It didn't make any sense to me, how did I think about suicide so often but not want to die? But I was thinking about it in black and white, I thought I wasn't allowed to have those feelings since I wasn't going to act on them. But then I read articles much like this one and I realized I'm not the only one. Suicidal thoughts aren't black and white, and my feelings are valid.

To everyone who feels this way, you aren't alone.

I thought I was for the longest time, I thought I was the only one who felt this way and I didn't understand how I could feel this way. But please, I implore you to talk to someone, anyone, about the way you're feeling; whether it be a family member, significant other, a friend, a therapist.

My biggest mistake all these years was never telling anyone how I feel in fear that they would either brush me off because “who could be suicidal but not want to die," or panic and try to commit me to a hospital or something. Writing this article has been the greatest feeling of relief I've felt in a long time, talking about it helps. I know it's scary to tell people how you're feeling, but you're not alone and you don't have to go through this alone.

Suicidal thoughts aren't black and white, your feelings are valid, and there are people here for you, you are not alone.

If you're thinking about hurting yourself please call the National Suicide Prevention Lifeline at 1-800-273-8255 or visit suicidepreventionhotline.org to live chat with someone. Help it out there and you are not alone.


Cover Image Credit: BengaliClicker

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You Should Never Be Ashamed Of Not Being OK

No storm lasts forever but it's perfectly fine for it to rain...

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It's okay not to be okay. What's not okay, is feeling sorry for it. We all have a right to, not be okay from time to time, but if those time to times become every day; it's still okay. Please just remember to always seek help, whether it may be a friend, family member, your favorite customer, a teacher, or even professional help. It's okay to vent and it's okay to tell someone you're not okay; we don't always expect you to be.

People live different lives of all type of scenarios and obstacles. You could be a billionaire and still not be okay. You could still be mourning over the loss of a loved one or a bad breakup. And no matter what your age, it's perfectly fine to be hurt over a breakup. Never are you too young to have feelings or too young to love. So never let anyone tell you that. Teenage love is just as real as adult love, and sometimes even purer. Your day or life could be going perfect and then tragedy hits and suddenly it's no longer perfect and you're not okay. That's okay, you will be again.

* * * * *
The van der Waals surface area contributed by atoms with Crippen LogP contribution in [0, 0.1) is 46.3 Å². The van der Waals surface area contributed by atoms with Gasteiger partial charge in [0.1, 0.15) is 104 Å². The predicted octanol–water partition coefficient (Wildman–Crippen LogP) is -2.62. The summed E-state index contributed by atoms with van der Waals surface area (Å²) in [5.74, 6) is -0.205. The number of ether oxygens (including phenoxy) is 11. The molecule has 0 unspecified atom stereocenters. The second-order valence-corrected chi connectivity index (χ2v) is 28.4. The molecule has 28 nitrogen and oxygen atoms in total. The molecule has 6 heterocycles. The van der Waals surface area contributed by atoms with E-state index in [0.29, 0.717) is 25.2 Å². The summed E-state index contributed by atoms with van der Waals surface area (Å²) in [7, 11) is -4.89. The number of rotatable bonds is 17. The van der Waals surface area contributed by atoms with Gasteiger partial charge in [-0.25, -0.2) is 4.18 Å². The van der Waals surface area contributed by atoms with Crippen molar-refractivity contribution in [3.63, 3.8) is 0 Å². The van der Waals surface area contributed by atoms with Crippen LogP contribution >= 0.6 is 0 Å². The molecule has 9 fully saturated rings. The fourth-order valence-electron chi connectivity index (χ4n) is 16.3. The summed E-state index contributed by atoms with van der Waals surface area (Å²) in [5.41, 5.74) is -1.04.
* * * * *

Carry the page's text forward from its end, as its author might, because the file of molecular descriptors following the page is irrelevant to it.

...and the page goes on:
Even if you "have no reason to be sad" you still have a right to be and it is alright for you to have those feelings. Sometimes sadness is random but you need no justification for it. Usually, this indicates depression but it is human and fine to feel this way, many of us do too. Negative feelings are just as okay as positive feelings, no matter who says otherwise.

My best advice is to find something you love. Take interests in the little things. Want to know what helps me and has kept me alive and keeps me doing okay? I live for sunsets and travel. My funds don't always grant me the opportunity to travel but it's free to look out your window or take a walk outside. Sunsets are a daily promise to us and it's something I live to capture in my free time. Every day I can look forward to a sunset. They all might not be breathtaking and picture worthy, but they're still there. Find your sunset in life and never let go. It could be your morning coffee or the neighborhood dog that always walks past your house at noon with its owner. The one that works for most is music because there will always be more and there are already trillions of songs out there for you. Music is a great escape and is the best for putting what we fail to say into words. A great to start with is Leona Lewis' throwback of "Better In Time" because she reminds us that through the struggles and pain "it'll all get better in time" or Logic's "1-800-273-8255" which is also our National Suicide Hotline number in America and the song offers a great message. Just find your peace and stick with it.

Also, if you feel you the need to hide the fact that you're not okay from a person then please remove them from your life. You only need people around that are going to be there for you and let you vent. What you don't need is people telling you your feelings are wrong and to just snap out of it. They're jerks for that and you NEED to let them go, I don't care if it's the last person you have left or your best friend of 10 years or even your mother. LET THEM GO and make a new supportive friend. We all need someone to run to at the end of the day or when times get too hard.


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What I want you to know is happiness is not something that just comes every day to everyone, it's something that needs to be worked at. It's okay not to always be happy and I think people forget that. Expecting to be happy every single day of your life is an unrealistic expectation and will only set you up for failure. As long as you're content with your day and what you're doing, that's all that matters.

The most important thing to remember is that this won't last forever. Some days are going to be tougher than others, as some storms are more powerful, but I PROMISE YOU that it'll get better. Every storm has its rainbow and your storm will have its. Sunnier days are yet to come so please ride out the storm and find yourself along the way. Once you find your "sunset" I promise you it'll get easier. Always remember that YOU MATTER, it's okay to admit you're not okay and you're not weak for doing so, and it can't possibly rain forever.

Love,

A girl that says she's fine but isn't